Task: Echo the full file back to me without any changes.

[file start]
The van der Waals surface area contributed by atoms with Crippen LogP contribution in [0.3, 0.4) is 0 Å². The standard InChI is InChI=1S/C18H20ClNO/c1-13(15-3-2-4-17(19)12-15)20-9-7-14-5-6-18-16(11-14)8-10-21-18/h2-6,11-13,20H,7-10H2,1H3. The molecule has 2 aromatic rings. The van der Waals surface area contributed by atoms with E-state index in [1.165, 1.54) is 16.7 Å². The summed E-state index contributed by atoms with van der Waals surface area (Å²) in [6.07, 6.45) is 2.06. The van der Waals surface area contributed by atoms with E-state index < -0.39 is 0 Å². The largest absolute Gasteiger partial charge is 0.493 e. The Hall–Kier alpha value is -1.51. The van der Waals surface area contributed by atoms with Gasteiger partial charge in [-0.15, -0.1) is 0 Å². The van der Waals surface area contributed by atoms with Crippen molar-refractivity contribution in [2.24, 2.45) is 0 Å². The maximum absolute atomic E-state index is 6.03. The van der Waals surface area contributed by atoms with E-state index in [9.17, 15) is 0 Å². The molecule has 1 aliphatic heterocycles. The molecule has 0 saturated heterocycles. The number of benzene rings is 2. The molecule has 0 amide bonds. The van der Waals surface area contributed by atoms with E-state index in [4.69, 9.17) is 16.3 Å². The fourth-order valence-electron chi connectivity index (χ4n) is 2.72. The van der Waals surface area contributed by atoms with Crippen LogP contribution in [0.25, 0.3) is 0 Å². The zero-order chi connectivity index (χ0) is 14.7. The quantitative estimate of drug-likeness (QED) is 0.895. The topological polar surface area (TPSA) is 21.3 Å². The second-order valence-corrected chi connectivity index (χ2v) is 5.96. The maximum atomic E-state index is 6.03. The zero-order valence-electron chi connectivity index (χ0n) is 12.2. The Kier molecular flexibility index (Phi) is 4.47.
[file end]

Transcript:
The van der Waals surface area contributed by atoms with Crippen LogP contribution in [0.3, 0.4) is 0 Å². The standard InChI is InChI=1S/C18H20ClNO/c1-13(15-3-2-4-17(19)12-15)20-9-7-14-5-6-18-16(11-14)8-10-21-18/h2-6,11-13,20H,7-10H2,1H3. The molecule has 2 aromatic rings. The van der Waals surface area contributed by atoms with E-state index in [1.165, 1.54) is 16.7 Å². The summed E-state index contributed by atoms with van der Waals surface area (Å²) in [6.07, 6.45) is 2.06. The van der Waals surface area contributed by atoms with E-state index < -0.39 is 0 Å². The largest absolute Gasteiger partial charge is 0.493 e. The Hall–Kier alpha value is -1.51. The van der Waals surface area contributed by atoms with Gasteiger partial charge in [-0.15, -0.1) is 0 Å². The van der Waals surface area contributed by atoms with Crippen molar-refractivity contribution in [2.24, 2.45) is 0 Å². The maximum absolute atomic E-state index is 6.03. The van der Waals surface area contributed by atoms with E-state index in [9.17, 15) is 0 Å². The molecule has 1 aliphatic heterocycles. The molecule has 0 saturated heterocycles. The number of benzene rings is 2. The molecule has 0 amide bonds. The van der Waals surface area contributed by atoms with E-state index in [4.69, 9.17) is 16.3 Å². The fourth-order valence-electron chi connectivity index (χ4n) is 2.72. The van der Waals surface area contributed by atoms with Crippen LogP contribution in [0.25, 0.3) is 0 Å². The zero-order chi connectivity index (χ0) is 14.7. The quantitative estimate of drug-likeness (QED) is 0.895. The topological polar surface area (TPSA) is 21.3 Å². The second-order valence-corrected chi connectivity index (χ2v) is 5.96. The maximum atomic E-state index is 6.03. The zero-order valence-electron chi connectivity index (χ0n) is 12.2. The Kier molecular flexibility index (Phi) is 4.47.